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Will drycleaning shrink pants length?

post #1 of 11
Thread Starter 
I am getting conflictling advice on this issue. Will drycleaning shrink the length of cotton cords or wool pants? I think the answer in both cases is no, but would appreciate more specific feedback.
post #2 of 11
Quote:
Originally Posted by Maxten View Post
I am getting conflictling advice on this issue. Will drycleaning shrink the length of cotton cords or wool pants?

I think the answer in both cases is no, but would appreciate more specific feedback.

I believe it shrunk some pairs of cotton corduroy and cotton moleskin pants I have. They are basically unwearable, unless I want to rock the Thom Browne aesthetic. Good thing they were cheap, but still annoying.
post #3 of 11
My tailor says that drycleaning sometimes shrinks wool pants a bit. FWIW.
post #4 of 11
In theory, drycleaning doesn't shrink clothing, in practice, it has to do with how well the drycleaner maintains drycleaning chemistry. The key to good drycleaning is maintaining good chemicals without impurities, getting the water/drycleaning soap levels correct, adjusting humidity, dry cycles, etc. Anyway, basically, if you mess up the drycleaning chemisty, it is indeed possible to shrink clothes, although the degree to which this happens is much harder to gauge. Generally, most drycleaners will stay within the range most of the time. But of course, there are exceptions, in certain drycleaners and also at brief times at certain drycleaners themselves. For the good ones, however, it should be a very rare occurrence.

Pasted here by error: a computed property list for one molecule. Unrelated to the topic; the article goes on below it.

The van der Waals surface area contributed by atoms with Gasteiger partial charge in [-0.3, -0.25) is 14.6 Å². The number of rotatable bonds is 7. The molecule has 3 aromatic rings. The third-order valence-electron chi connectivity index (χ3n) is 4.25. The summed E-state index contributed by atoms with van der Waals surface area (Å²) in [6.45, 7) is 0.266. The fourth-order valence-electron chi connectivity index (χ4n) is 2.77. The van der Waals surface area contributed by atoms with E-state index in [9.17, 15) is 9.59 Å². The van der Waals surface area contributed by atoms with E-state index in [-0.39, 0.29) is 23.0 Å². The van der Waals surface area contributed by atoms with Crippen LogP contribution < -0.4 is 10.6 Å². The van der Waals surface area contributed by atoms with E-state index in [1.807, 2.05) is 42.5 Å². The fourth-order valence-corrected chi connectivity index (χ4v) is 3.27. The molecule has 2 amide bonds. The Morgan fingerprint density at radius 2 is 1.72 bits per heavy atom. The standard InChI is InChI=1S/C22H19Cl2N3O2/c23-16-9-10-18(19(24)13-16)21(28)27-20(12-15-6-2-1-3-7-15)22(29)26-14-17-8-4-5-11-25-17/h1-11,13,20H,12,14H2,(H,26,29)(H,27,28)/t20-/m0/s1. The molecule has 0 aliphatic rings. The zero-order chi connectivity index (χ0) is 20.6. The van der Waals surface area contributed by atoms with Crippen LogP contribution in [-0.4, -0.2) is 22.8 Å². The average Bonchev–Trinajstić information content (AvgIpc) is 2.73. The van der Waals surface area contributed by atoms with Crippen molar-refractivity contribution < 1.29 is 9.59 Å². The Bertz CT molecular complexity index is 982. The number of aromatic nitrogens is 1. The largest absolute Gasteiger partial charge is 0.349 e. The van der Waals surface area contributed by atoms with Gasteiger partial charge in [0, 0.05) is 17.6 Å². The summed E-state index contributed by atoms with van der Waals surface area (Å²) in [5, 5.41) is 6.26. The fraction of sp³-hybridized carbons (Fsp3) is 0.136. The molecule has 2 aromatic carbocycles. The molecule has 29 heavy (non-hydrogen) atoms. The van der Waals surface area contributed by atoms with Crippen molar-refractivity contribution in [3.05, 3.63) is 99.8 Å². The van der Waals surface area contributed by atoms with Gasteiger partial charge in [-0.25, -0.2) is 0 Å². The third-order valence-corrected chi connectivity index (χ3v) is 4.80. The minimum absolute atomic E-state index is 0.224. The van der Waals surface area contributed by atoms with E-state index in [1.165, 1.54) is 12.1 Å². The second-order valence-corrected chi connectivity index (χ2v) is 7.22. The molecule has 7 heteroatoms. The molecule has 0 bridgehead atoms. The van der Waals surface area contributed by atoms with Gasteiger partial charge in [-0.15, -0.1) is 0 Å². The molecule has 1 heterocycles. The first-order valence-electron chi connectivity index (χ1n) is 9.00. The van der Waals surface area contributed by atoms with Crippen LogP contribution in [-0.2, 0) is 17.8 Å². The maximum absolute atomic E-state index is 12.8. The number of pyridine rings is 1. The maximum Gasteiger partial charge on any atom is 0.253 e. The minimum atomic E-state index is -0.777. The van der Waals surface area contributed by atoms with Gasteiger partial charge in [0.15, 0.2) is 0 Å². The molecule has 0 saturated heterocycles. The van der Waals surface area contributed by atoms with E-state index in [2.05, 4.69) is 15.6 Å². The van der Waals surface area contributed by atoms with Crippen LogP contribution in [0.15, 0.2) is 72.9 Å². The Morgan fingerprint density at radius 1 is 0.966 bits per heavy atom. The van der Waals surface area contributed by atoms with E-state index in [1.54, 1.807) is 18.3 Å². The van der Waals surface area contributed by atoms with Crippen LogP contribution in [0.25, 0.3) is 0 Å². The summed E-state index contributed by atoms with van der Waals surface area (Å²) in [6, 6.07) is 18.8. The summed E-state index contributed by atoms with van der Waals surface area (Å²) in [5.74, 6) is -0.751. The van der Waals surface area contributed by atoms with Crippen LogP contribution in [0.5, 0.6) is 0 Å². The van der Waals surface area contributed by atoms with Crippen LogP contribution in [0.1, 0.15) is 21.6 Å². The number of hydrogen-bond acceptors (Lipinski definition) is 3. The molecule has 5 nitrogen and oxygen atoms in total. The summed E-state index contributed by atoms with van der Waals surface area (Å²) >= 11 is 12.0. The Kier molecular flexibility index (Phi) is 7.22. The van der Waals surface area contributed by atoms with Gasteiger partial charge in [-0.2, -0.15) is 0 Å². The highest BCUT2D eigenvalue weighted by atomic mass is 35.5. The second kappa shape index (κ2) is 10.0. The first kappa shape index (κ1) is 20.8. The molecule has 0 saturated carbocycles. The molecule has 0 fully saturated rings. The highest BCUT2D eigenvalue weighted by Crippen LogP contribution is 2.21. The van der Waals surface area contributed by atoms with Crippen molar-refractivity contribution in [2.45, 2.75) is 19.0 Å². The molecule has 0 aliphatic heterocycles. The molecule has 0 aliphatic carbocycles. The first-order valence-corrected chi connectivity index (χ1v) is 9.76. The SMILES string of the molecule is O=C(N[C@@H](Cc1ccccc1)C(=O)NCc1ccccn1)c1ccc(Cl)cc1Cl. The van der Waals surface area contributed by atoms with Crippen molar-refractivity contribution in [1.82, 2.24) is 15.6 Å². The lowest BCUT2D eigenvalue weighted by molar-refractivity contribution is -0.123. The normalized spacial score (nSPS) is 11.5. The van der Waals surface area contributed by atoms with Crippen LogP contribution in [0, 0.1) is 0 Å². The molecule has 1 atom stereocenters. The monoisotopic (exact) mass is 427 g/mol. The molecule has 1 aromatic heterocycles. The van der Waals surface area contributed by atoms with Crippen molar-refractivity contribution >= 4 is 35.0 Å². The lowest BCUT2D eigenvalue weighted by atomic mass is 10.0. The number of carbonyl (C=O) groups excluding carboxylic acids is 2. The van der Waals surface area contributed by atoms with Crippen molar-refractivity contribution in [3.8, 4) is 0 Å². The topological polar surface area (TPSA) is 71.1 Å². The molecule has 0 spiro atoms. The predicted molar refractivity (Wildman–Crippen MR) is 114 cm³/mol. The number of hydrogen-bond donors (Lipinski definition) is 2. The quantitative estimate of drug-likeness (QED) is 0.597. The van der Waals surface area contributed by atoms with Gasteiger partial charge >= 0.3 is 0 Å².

So, the answer is, sometimes yes, although shouldn't.
post #5 of 11
FWIW, I haven't noticed any shrinking of the length of any wool trousers. I don't dry clean cotton ones, although I am inclined to do so with my incotex.
post #6 of 11
Earthmover gave a correct answer. Cottons and wool do shrink if the machine used is not running correctly. Particularly, if the machine has high level of humidity because out of adjustment.

My friend owns a Dry Clean, just told me some inexperienced cleaners will wash cotton instead of dry cleaning them because they clean better (particularly if its heavely soiled w/o telling the customer). Do you think they might of washed them? You'd be suprised how many cleaners are very inexperienced.
post #7 of 11
I have had negative experiences with the corner dry cleaner on my street last summer in NYC. They shrunk all three of my wool pants. Mind you they were not nice pants, so I wasn't that upset, however they did shrink. I would say they shrunk about an inch in total by the end of the summer (2 dry cleanings a month). In retrospect, I will use a more reputable dry cleaner.

I have a quick question though about washing wool trousers in water. Is it ok to do this if you hand wash them and then press them yourself? Please let me know.

Thanks
post #8 of 11
Quote:
Originally Posted by Jaygatsby28 View Post
I have a quick question though about washing wool trousers in water. Is it ok to do this if you hand wash them and then press them yourself? Please let me know.